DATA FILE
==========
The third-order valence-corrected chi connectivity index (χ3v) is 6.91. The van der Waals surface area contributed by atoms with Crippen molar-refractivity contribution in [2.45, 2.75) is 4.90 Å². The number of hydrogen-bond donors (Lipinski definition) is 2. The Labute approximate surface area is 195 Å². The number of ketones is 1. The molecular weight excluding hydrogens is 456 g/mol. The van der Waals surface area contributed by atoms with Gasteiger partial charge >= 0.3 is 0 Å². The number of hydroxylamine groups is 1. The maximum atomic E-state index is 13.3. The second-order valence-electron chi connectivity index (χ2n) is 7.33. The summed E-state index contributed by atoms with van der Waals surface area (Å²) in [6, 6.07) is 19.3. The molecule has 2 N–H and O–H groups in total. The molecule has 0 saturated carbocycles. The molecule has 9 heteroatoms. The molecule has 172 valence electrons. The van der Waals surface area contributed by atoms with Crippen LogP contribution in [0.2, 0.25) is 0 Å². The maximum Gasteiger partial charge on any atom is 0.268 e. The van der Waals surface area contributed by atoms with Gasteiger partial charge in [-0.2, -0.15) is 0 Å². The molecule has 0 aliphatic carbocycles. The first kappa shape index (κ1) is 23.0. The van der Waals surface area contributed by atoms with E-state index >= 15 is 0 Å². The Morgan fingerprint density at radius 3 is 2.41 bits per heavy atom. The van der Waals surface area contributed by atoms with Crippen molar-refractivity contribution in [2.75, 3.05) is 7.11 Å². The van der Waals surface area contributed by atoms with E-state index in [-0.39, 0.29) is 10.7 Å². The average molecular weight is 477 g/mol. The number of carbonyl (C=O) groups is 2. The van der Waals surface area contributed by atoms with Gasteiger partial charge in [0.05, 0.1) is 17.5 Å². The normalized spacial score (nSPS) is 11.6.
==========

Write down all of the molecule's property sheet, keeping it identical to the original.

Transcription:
The third-order valence-corrected chi connectivity index (χ3v) is 6.91. The van der Waals surface area contributed by atoms with Crippen molar-refractivity contribution in [2.45, 2.75) is 4.90 Å². The number of hydrogen-bond donors (Lipinski definition) is 2. The Labute approximate surface area is 195 Å². The number of ketones is 1. The molecular weight excluding hydrogens is 456 g/mol. The van der Waals surface area contributed by atoms with Gasteiger partial charge >= 0.3 is 0 Å². The number of hydroxylamine groups is 1. The maximum atomic E-state index is 13.3. The second-order valence-electron chi connectivity index (χ2n) is 7.33. The summed E-state index contributed by atoms with van der Waals surface area (Å²) in [6, 6.07) is 19.3. The molecule has 2 N–H and O–H groups in total. The molecule has 0 saturated carbocycles. The molecule has 9 heteroatoms. The molecule has 172 valence electrons. The van der Waals surface area contributed by atoms with Crippen LogP contribution in [0.2, 0.25) is 0 Å². The maximum Gasteiger partial charge on any atom is 0.268 e. The van der Waals surface area contributed by atoms with Gasteiger partial charge in [-0.2, -0.15) is 0 Å². The molecule has 0 aliphatic carbocycles. The first kappa shape index (κ1) is 23.0. The van der Waals surface area contributed by atoms with E-state index >= 15 is 0 Å². The Morgan fingerprint density at radius 3 is 2.41 bits per heavy atom. The van der Waals surface area contributed by atoms with Crippen molar-refractivity contribution in [2.75, 3.05) is 7.11 Å². The van der Waals surface area contributed by atoms with E-state index in [-0.39, 0.29) is 10.7 Å². The average molecular weight is 477 g/mol. The number of carbonyl (C=O) groups is 2. The van der Waals surface area contributed by atoms with Gasteiger partial charge in [0.05, 0.1) is 17.5 Å². The normalized spacial score (nSPS) is 11.6.